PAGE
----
Blog: Costly electricity
Dave Leggett | 22 June 2009
Prospects for plug-in electrics and hybrids continue to provoke much discussion in the industry. Last week, we heard that Daimler's electric Smart has been formally given the go-ahead to enter commercial production next year. The Smart Fortwo (sorry Daimler, but I have to capitalise brand and model names) is a curious one. It's perhaps an example of a car that was ahead of its time. In the looks department, it is much more acceptable now than it was back in the late 1990s. And a plug-in electric version seems to make good sense.
But the batteries are not going to be cheap. And that's a problem: who pays? Will the customer pay for that? The vehicle manufacturer? Will governments tinker with regulatory frameworks to encourage take-up? There seems to be a consensus in the industry that governments will have to play a part in helping electric cars develop significant market penetration. And, the argument goes, the government needs to do that as part of a broader energy policy that addresses overall CO2 generation, renewable power and economic or energy security issues. There's a lot to consider.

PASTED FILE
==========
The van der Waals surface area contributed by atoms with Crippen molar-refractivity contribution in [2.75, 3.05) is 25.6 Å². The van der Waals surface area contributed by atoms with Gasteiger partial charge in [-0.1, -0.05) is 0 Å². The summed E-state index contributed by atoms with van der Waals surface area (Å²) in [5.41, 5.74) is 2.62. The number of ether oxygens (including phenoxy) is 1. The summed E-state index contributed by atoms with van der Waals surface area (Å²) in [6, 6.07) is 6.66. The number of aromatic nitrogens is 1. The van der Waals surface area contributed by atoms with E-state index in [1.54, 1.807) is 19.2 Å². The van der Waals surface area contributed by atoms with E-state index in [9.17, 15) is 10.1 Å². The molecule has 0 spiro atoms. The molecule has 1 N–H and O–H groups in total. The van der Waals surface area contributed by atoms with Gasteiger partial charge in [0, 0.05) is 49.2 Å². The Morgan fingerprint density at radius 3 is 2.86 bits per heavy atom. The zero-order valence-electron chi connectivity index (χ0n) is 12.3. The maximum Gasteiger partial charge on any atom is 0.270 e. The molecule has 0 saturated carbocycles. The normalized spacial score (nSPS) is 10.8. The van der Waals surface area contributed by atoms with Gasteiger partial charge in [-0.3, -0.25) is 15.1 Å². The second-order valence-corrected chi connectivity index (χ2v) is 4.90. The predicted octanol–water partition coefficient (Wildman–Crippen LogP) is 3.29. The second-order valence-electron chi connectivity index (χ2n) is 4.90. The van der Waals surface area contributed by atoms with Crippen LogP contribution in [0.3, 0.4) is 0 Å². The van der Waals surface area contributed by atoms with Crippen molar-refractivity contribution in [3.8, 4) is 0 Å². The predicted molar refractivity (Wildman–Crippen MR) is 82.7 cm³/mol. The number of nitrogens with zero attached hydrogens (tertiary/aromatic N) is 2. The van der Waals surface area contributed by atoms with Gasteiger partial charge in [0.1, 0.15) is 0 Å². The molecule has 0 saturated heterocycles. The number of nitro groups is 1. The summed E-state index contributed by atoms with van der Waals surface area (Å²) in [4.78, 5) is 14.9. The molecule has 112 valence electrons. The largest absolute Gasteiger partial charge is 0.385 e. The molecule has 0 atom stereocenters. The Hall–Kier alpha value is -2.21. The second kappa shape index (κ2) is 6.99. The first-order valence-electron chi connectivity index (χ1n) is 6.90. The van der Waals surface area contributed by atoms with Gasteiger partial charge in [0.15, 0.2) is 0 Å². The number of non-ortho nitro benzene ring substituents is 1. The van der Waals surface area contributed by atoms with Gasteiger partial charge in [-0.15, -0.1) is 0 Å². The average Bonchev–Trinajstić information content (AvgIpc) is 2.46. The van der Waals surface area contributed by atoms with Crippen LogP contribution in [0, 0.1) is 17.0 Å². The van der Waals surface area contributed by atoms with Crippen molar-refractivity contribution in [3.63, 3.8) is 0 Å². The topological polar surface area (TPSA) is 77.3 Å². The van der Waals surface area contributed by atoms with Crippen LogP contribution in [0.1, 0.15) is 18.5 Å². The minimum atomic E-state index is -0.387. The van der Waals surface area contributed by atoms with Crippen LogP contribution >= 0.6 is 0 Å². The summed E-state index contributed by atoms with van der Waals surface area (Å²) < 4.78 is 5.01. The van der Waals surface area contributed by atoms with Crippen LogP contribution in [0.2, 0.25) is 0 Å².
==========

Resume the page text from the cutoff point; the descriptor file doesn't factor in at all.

At some point though, the consumer is going to be asked to make a contribution to the additional costs associated with a battery pack and electric drive. Early adopters at initial low volumes may be fine with that. The interesting thing though will be the speed with which plug-in electric vehicles can become cheaper on a cost-per-unit basis as volumes become bigger. It will be something of a chicken and egg situation – which is why the regulatory framework is particularly important in terms of the fossil fuel relativities.
But would you pay almost GBP400 (USD650) a month to lease a Smart with electric drive? That's some premium to ask the customer to pay. How quickly can that sort of figure come down and to what extent will the government subsidise these vehicles? One point that should not be lost: in Britain the government takes plenty of tax from motorists at the petrol pump, way more than is required for investment in roads. And Her Majesty's Government needs every penny it can get, even if politicians like the sound of a greener electric future.
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